The Texas A&M University System is one of the largest systems of higher education in the nation with a budget of $6.3 billion. The System is a statewide network of 11 universities; a comprehensive health science center; eight state agencies, including the Texas Division of Emergency Management; and the RELLIS Campus. The Texas A&M System educates more than 151,000 students and makes more than 22 million additional educational contacts through service and outreach programs each year. System-wide, research and development expenditures exceeded $1 billion in FY 2019 and helped drive the state’s economy.

Contact: Laylan Copelin
Vice Chancellor of Marketing and Communications
(979) 458-6425
(512) 289-2782 cell
lcopelin@tamus.edu

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Texas A&M Regents OK World-Class Engineering Feat

The Texas A&M University System News Release

Hypersonic tunnel at Bush Combat Center to be built in two, half-kilometer phases

BRYAN-COLLEGE STATION, Texas — Imagine you are engineering an enclosed, precisely instrumented, kilometer-long testing range to study objects as they travel faster than you could blink, at temperatures hotter than you could survive.

Imagine nobody has ever engineered or built anything before at such a large scale. Imagine that your success is widely seen as important to the future security of the United States.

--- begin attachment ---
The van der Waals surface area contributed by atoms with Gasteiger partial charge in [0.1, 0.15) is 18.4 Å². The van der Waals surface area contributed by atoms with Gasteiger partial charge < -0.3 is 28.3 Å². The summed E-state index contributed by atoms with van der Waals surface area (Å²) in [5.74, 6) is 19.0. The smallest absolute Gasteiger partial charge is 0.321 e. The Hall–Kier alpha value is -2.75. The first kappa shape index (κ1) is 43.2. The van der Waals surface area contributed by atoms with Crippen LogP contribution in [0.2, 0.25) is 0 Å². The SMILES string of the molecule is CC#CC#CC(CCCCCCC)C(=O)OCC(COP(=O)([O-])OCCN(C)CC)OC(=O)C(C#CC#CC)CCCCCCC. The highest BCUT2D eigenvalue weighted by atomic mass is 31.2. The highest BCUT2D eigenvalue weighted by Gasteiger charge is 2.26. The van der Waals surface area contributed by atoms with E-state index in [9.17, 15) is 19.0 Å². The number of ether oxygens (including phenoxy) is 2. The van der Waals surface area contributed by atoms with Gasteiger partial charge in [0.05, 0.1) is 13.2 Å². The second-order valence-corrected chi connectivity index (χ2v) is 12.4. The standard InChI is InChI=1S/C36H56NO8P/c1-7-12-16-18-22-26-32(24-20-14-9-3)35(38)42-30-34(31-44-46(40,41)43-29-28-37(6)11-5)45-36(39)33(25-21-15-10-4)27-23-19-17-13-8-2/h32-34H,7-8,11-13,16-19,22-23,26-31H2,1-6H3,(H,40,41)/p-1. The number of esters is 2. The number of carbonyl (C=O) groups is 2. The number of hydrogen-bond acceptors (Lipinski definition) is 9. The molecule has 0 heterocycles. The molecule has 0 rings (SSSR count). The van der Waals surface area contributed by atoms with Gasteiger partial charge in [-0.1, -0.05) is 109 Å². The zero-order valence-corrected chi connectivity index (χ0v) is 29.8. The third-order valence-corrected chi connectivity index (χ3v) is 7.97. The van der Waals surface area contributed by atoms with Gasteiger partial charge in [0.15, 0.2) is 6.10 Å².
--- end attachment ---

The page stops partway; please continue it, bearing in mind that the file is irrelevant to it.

You are imagining the real-world challenges faced by The Texas A&M University System as it prepares for construction of the Ballistic, Aero-optics and Materials (BAM) Test Range, part of the George H.W. Bush Combat Development Complex (BCDC) on the RELLIS Campus.

The Texas A&M System Board of Regents Thursday approved a plan to build BAM in two phases. Phase one is planned to be 500 meters long. Construction is scheduled to start in April and be substantially completed by the end of 2022. It will cost $38.6 million.

Phase one will be able to operate continuously while phase two is being built. Phase two, which will complete the kilometer length, is expected to cost about $22 million. It will be operational in late 2023 or early 2024.

U.S. military leaders eagerly await BAM to help advance innovation of hypersonic vehicle systems and laser technology.

“BAM will be a world-class engineering feat,” said John Sharp, chancellor of the Texas A&M System. “It’s one of the big reasons the nation’s military and defense industry are turning to us for innovation.”

Completion of phase one alone will make BAM the largest enclosed hypersonics testing range in the U.S. It will give aerospace engineers and other experts in the field enormous new capacity for applied research and testing.

Phase-one experiments also will inform decision-making to ensure phase two is engineered in the best ways possible, ways that maximize the added capabilities that come with the full kilometer length.

“This two-phase approach is the responsible way ahead,” said Dr. M. Katherine Banks, vice chancellor for engineering and national laboratories of the Texas A&M System. “No one has ever constructed a kilometer-long facility like this before. It’s in the national interest that we proceed both quickly and carefully.”